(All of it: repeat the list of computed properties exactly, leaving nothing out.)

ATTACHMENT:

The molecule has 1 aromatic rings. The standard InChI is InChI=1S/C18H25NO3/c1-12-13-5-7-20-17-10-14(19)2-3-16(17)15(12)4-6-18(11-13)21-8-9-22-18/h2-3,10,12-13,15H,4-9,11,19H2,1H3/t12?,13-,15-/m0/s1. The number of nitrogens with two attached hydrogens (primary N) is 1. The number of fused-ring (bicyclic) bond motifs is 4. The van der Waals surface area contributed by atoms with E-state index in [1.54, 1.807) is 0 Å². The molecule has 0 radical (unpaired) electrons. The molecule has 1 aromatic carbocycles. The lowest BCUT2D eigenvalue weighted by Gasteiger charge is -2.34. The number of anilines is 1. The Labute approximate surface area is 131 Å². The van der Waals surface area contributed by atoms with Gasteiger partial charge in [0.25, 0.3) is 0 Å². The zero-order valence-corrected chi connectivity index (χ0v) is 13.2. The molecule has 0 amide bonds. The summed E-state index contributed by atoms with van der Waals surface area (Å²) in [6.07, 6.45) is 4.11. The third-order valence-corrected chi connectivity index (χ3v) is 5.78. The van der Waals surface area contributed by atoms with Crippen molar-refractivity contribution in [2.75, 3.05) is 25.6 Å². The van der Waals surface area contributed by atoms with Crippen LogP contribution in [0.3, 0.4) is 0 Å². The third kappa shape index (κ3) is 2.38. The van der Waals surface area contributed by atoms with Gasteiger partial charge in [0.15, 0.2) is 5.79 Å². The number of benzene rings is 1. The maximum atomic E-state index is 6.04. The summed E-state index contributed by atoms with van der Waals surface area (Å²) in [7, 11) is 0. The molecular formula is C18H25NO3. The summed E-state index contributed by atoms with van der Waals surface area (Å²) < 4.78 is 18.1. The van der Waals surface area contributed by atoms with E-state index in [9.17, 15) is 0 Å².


The molecule has 1 aromatic rings. The standard InChI is InChI=1S/C18H25NO3/c1-12-13-5-7-20-17-10-14(19)2-3-16(17)15(12)4-6-18(11-13)21-8-9-22-18/h2-3,10,12-13,15H,4-9,11,19H2,1H3/t12?,13-,15-/m0/s1. The number of nitrogens with two attached hydrogens (primary N) is 1. The number of fused-ring (bicyclic) bond motifs is 4. The van der Waals surface area contributed by atoms with E-state index in [1.54, 1.807) is 0 Å². The molecule has 0 radical (unpaired) electrons. The molecule has 1 aromatic carbocycles. The lowest BCUT2D eigenvalue weighted by Gasteiger charge is -2.34. The number of anilines is 1. The Labute approximate surface area is 131 Å². The van der Waals surface area contributed by atoms with Gasteiger partial charge in [0.25, 0.3) is 0 Å². The zero-order valence-corrected chi connectivity index (χ0v) is 13.2. The molecule has 0 amide bonds. The summed E-state index contributed by atoms with van der Waals surface area (Å²) in [6.07, 6.45) is 4.11. The third-order valence-corrected chi connectivity index (χ3v) is 5.78. The van der Waals surface area contributed by atoms with Crippen molar-refractivity contribution in [2.75, 3.05) is 25.6 Å². The van der Waals surface area contributed by atoms with Crippen LogP contribution in [0.3, 0.4) is 0 Å². The third kappa shape index (κ3) is 2.38. The van der Waals surface area contributed by atoms with Gasteiger partial charge in [0.15, 0.2) is 5.79 Å². The number of benzene rings is 1. The maximum atomic E-state index is 6.04. The summed E-state index contributed by atoms with van der Waals surface area (Å²) in [7, 11) is 0. The molecular formula is C18H25NO3. The summed E-state index contributed by atoms with van der Waals surface area (Å²) < 4.78 is 18.1. The van der Waals surface area contributed by atoms with E-state index in [9.17, 15) is 0 Å².